Yes, Nepalese children are darker. How much darker? How do I answer that? Do I compare them to coffee drinks at Starbucks? Well, BIB 1 is more like a caramel frappuccino but BIB 2 is closer to a dark espresso with just a hint of vanilla soy…

Just call us Lenisa.

Thursday, July 3, 2008

About the slideshow below...

The China adoption community is huge. My friend Laurie (who adopted from China as well) recommended that we join a yahoo group made up of people who also have the same LID month as us. So we found a group and all (or most) of the families have April 2007 LIDs. There are currently 281 families from all over the world on this site alone (gives you some perspective on why it takes so long to get a referral).

So to pass the time and make it more bearable, there are various activities you can participate in online and one that I chose was to be a secret pal for someone for a year. I in turn was assigned a secret pal. Our only goal for the year was to send a small care package every month, kind of a monthly cybershower.

June was the last month of this gift exchange and then we had the big reveal. Thank you to my secret pal family, Chris and Freddy from NY, for all of your wonderful gifts to our as-yet-to-be-matched daughter! It has truly been one of my favorite things every month when the mailman approaches with your packages.

Gifts from my China secret pal!

Tuesday, July 1, 2008

My husband the chipmunk

Before we get to the title of this post allow me to digress for a moment:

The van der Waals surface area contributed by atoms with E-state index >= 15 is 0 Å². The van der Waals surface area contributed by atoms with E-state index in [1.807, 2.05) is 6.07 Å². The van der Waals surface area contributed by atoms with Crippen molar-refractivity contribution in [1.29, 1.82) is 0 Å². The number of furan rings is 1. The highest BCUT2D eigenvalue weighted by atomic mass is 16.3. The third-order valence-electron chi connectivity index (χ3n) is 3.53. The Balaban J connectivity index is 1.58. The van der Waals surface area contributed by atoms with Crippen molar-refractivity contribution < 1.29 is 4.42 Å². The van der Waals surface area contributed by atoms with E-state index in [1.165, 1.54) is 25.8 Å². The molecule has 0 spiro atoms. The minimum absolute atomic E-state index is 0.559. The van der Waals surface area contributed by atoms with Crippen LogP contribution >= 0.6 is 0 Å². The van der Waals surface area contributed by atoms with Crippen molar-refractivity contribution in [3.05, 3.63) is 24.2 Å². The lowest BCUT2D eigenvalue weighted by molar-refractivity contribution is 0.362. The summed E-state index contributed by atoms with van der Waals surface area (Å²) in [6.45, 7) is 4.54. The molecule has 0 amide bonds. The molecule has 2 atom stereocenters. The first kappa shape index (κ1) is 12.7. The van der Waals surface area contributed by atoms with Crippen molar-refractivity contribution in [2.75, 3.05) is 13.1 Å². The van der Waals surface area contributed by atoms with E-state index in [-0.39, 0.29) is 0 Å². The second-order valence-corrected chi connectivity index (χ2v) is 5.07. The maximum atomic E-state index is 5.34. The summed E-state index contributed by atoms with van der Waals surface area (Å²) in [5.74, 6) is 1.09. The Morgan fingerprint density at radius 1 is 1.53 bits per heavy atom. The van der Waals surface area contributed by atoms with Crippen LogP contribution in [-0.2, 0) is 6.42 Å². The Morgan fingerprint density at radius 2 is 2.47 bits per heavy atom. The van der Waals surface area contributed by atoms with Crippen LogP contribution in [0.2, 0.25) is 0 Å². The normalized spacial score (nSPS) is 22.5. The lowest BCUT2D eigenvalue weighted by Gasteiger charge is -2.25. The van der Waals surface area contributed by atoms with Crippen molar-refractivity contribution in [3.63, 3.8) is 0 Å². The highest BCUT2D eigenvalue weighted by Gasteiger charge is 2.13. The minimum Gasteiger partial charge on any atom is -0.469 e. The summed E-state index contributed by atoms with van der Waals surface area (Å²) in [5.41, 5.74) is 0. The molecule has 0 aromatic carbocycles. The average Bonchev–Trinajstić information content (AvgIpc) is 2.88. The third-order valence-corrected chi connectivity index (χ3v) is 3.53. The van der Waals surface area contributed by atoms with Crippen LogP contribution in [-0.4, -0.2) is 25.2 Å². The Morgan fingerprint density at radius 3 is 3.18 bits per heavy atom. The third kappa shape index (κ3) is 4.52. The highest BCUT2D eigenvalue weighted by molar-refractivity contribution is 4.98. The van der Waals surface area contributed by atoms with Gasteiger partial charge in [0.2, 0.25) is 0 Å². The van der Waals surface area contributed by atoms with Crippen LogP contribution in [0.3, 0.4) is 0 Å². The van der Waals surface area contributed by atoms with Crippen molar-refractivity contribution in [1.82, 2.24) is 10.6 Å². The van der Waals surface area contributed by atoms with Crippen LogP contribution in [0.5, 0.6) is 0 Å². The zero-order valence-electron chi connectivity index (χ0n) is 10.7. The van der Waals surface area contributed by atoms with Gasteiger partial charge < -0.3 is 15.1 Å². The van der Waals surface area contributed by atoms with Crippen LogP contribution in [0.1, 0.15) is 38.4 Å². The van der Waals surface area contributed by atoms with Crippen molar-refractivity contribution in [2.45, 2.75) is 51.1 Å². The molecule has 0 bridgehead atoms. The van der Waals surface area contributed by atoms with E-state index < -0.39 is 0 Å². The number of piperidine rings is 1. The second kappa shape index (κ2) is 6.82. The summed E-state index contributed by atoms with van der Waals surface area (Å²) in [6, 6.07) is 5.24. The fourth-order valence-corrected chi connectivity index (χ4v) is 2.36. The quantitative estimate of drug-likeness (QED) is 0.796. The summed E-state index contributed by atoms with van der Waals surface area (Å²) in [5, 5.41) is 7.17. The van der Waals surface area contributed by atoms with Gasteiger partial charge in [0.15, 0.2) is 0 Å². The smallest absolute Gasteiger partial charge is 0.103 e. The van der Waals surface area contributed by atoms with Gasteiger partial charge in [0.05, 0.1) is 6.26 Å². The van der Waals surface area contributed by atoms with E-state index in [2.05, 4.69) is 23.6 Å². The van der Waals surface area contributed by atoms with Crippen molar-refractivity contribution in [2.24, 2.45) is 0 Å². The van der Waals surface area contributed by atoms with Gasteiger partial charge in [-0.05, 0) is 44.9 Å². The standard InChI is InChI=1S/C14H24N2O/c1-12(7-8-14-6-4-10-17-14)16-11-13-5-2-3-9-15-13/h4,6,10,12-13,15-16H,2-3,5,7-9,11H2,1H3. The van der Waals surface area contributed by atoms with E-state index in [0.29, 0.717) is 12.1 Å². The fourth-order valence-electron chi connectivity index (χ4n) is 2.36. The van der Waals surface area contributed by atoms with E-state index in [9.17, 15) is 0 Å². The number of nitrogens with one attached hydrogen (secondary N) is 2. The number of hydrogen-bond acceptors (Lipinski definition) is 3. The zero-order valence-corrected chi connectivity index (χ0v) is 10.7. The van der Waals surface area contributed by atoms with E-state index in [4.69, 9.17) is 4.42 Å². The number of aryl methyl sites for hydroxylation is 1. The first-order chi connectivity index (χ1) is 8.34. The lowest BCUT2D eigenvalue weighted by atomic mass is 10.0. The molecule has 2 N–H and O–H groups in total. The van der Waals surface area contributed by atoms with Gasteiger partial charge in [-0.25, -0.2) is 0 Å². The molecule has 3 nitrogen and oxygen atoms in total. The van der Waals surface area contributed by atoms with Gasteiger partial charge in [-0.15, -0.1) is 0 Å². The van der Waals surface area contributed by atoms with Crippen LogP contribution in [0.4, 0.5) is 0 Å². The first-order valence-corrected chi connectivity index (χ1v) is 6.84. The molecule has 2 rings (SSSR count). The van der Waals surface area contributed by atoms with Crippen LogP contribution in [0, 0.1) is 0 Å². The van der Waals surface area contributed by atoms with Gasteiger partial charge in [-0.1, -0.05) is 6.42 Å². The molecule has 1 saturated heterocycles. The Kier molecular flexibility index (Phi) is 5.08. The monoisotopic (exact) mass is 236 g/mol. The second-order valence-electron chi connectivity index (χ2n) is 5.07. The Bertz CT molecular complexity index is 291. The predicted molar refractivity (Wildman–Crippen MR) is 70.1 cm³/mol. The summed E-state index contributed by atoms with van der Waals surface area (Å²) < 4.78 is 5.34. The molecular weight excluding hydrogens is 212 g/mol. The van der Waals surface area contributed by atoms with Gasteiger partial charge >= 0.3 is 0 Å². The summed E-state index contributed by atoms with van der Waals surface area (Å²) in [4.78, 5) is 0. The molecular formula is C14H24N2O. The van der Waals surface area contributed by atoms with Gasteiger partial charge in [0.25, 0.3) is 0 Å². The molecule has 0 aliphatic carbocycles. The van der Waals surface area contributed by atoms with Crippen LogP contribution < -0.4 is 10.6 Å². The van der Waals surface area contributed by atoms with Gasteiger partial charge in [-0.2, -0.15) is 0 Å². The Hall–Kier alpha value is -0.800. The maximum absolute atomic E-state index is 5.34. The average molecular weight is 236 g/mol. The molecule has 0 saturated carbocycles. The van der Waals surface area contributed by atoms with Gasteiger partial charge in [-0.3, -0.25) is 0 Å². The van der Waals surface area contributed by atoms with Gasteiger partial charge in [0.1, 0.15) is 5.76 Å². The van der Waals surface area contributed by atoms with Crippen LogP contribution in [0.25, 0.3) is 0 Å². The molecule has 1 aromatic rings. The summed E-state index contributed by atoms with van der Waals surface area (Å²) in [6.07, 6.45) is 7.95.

Apparently, listing that I will not enroll our child in swimming classes as an infant has not gone over well as I have received numerous emails exposing my naïveté on this subject. I was even given a website to peruse as proof of my folly (thank you Mack):

http://www.safestart.cc/

I'm sure this will only be the first of many words I will eat.

Now back to the chipmunk.

Len had to have 2 teeth extracted today! He started having some tooth pain on Friday and by yesterday he couldn't take it anymore so he went to the dentist. He had an abscess under a crowned tooth. Then dentist tried for 4 hours to relieve the pressure and drain the abscess to no avail. He was sent home with some antibiotics and vicoden. Today he went to a surgeon who removed the crowned tooth and also the wisdom tooth behind it which apparently was loose.

His face is swollen. REALLY swollen. He looks like some of the guys I used to date back in Macclenny when a packet of Big Red tucked into your cheek was part and parcel with the truck, dog box and gun rack.

Or a chipmunk.

For those who know me well, you will not be surprised to find out that at this point I am in a fetal position and my toes are permanently curled under. I have a rather large dental phobia. Large may actually be an understatement. I think if I were ever in a position to be interrogated I would completely buckle and sing like a canary if faced with a dental chair and sharp metal instruments.

But wait, there’s more to this grisly tale. He has to go back in 3 months for an implant because a bridge will not work. That suggests screwing or nailing something INTO YOUR JAWBONE (I don’t think Crazy Glue will work right??). He was about to launch into an explanation of how this procedure will work when he noticed that I was squirming and grinding my teeth in an effort NOT to visualize the process—all this while talking around the large chunk of gauze in his chipmunk cheek.

He is amazing though. The dentist from last night said that if he hadn’t been such a stellar patient he would have stopped an hour and a half earlier. I don’t think I would’ve lasted 5 minutes without serious medication…like total, full-body anesthesia.

Len’s input to this blog post is, “It hurts me more than it hurts you.”

I’ve absolutely no doubt it does but on this one I do seem to have serious, toe-curling sympathy pains. Maybe I should go floss.